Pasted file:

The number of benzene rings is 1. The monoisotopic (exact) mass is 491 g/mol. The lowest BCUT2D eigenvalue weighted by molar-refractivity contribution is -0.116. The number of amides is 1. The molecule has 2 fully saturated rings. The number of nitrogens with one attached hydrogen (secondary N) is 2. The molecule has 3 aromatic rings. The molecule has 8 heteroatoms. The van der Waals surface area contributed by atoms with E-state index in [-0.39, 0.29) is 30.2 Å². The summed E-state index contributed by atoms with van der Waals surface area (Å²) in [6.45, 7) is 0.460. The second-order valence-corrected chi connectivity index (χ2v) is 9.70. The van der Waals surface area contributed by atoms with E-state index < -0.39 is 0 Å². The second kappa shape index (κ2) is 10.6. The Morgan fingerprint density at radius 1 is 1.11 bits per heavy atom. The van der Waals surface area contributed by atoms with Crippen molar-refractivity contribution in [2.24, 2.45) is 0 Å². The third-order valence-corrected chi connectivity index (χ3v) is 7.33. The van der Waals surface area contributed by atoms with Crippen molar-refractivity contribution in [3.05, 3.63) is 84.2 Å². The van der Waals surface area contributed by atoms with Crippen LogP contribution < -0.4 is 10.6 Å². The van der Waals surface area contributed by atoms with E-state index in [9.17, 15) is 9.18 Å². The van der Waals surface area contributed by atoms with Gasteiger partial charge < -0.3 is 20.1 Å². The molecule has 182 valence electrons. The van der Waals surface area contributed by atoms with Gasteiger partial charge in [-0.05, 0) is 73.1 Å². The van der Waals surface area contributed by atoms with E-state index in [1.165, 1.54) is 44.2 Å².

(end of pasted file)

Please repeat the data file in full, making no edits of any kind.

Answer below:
The number of benzene rings is 1. The monoisotopic (exact) mass is 491 g/mol. The lowest BCUT2D eigenvalue weighted by molar-refractivity contribution is -0.116. The number of amides is 1. The molecule has 2 fully saturated rings. The number of nitrogens with one attached hydrogen (secondary N) is 2. The molecule has 3 aromatic rings. The molecule has 8 heteroatoms. The van der Waals surface area contributed by atoms with E-state index in [-0.39, 0.29) is 30.2 Å². The summed E-state index contributed by atoms with van der Waals surface area (Å²) in [6.45, 7) is 0.460. The second-order valence-corrected chi connectivity index (χ2v) is 9.70. The van der Waals surface area contributed by atoms with E-state index < -0.39 is 0 Å². The second kappa shape index (κ2) is 10.6. The Morgan fingerprint density at radius 1 is 1.11 bits per heavy atom. The van der Waals surface area contributed by atoms with Crippen molar-refractivity contribution in [2.24, 2.45) is 0 Å². The third-order valence-corrected chi connectivity index (χ3v) is 7.33. The van der Waals surface area contributed by atoms with Crippen molar-refractivity contribution in [3.05, 3.63) is 84.2 Å². The van der Waals surface area contributed by atoms with Crippen LogP contribution < -0.4 is 10.6 Å². The van der Waals surface area contributed by atoms with E-state index in [9.17, 15) is 9.18 Å². The van der Waals surface area contributed by atoms with Gasteiger partial charge < -0.3 is 20.1 Å². The molecule has 182 valence electrons. The van der Waals surface area contributed by atoms with Gasteiger partial charge in [-0.05, 0) is 73.1 Å². The van der Waals surface area contributed by atoms with E-state index in [1.165, 1.54) is 44.2 Å².